Articles

From Father to Son

In Family and Marriage, Relationships on November 29, 2011 by scottsund Tagged: , , ,

The things we do together are the things we value.  Quite literally, your past times and the way you spend your hours, days and weeks are the things you value.  What are you passing down?  What shared activity do you do with your sons?  Your daughters?  Your friends?  These are the things you’ll be remembered by and reveal your core values.

My dad and I spent a quick 36 hours over the holiday break to do some duck hunting in Easter Washington.  We met in North Bend and made the 4 hour drive over the pass together in his truck, talking about the grandkids and the fishing business and current events and past hunts.  “Remember that time we went duck hunting and it was 0 degrees when we got out of the rig?”  I asked.  “Or how about the time we hunted in a cow pasture with no ducks in site?” My dad responded.  We spent time together as a father and son.  Though I enjoy hunting, it really isn’t my #1 passion for an outdoor pursuit.  But for my dad?  He loves nothing more.  He loves the camaraderie in the duck blind as a group of hunters quietly await the next flock of ducks to fly into the pond.  He loves the hunting lodge where we go each year and sitting around at night telling hunting stories over a glass of wine.  He loves the interaction with the guides, their trusty hunting dogs, and the other guests.  He loves everything about the hunt.  And so, we hunt together.  And through many trips, he has passed this down to me.  My dad doesn’t talk about valuing hunting or merely collect books on the subject- he makes time each season to go hunting.  Because it is how we spend our time that defines our priorities.

Day 1 of the hunt was slow hunting but a marvelous sunrise.  That night over dinner we talked about the day, about the great shots we had and the many more we missed.  Day 2 was one of the hunts we’ll remember for a very long time.  Instead of being partnered with other hunters as we had the day before, this hunt was just my dad and myself and our guide.  We drove in the pre-dawn darkness out to the duck blind, which was 20 minutes from the lodge at 5:30am.  While the guide set up the decoys and the dog anxiously whined beside us, the first ducks were already trying to land on the pond.  You could tell it was going to be a magical day.  At shooting time (6:45am) our guns were blasting as the first bunch of ducks flew into the decoys.  3 ducks flew in and we got them all.  A few minutes later a few more flew in and we got them too.  Within 20 minutes of the hunt- we already had half our limit.  By 8:30 am we had limited on our ducks.  We took pictures and high fived and laughed with the guide about a great hunt.  I walked back to get the truck from its parking spot a few hundred yards away and I could see my dad, sitting by the pond, as a hundred more ducks flew into the pond.  The hunt was done, so they were safe, but I could hear him laughing- “did you see that?” he asked.  It was a great day- one I’ll probably tell my own children about years from now on one of our own hunts.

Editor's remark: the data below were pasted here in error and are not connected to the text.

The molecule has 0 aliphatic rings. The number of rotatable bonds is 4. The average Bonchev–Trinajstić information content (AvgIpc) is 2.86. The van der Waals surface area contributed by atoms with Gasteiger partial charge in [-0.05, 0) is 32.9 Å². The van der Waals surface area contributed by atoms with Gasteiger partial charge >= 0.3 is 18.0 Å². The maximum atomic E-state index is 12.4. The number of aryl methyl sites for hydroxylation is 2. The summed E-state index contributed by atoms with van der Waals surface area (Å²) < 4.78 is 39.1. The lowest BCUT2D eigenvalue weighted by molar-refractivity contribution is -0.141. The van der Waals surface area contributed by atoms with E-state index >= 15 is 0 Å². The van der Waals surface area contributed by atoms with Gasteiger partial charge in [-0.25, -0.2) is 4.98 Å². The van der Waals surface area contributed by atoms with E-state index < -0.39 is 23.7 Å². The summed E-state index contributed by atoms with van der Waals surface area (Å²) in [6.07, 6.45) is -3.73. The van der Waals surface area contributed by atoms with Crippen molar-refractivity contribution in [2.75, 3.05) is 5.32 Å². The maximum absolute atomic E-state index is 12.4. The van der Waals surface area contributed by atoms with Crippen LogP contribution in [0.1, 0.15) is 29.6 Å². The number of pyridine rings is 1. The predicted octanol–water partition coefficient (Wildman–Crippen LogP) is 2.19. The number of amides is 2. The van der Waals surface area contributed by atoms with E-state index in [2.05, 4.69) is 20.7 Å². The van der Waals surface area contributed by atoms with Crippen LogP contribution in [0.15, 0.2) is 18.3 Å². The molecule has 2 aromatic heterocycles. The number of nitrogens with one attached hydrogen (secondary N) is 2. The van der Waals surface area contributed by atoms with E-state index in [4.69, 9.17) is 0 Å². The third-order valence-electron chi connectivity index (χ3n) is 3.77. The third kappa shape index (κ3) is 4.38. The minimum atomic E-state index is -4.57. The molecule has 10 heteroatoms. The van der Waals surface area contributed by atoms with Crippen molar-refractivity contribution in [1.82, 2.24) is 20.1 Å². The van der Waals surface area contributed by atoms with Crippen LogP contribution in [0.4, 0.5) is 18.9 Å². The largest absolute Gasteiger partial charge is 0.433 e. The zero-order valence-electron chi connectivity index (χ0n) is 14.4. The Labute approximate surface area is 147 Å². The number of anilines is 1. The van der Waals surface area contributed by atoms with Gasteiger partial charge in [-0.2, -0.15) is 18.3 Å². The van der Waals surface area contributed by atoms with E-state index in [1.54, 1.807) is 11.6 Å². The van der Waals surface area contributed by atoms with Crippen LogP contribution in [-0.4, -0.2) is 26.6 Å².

There in a duck blind in Connell, WA it became pretty clear to me.  Spend time together.  Create a culture of fun and adventure and intimacy with our children.  These are the things we’ll pass on!   Ephesians 6:4 tells us “Fathers, don’t exasperate your children by coming down hard on them. Take them by the hand and lead them in the way of the Master.”   You can’t lead someone by the hand to a place you are not already going.  It is physically impossible.  No- when we lead by the hand, we are taking our kids with us to a destination we are already travelling towards ourselves.

Quite often people will say to me, “When I have kids, I’ll make sure they do this or do that.”  Often it is about going to church more or getting more involved with local Christian community or local charity or service.  My response is always this: “If you want your kids to value something, you better start valuing it yourself.  Because more than what we say we value to our children, they will learn by our example.”

From father to son I have received much from a great dad of my own.  Now within my own family I have to be mindful- what am I passing down?  What values am I instilling?  Day by day I’m trying to lead my kids to the Master- by the hand.

 

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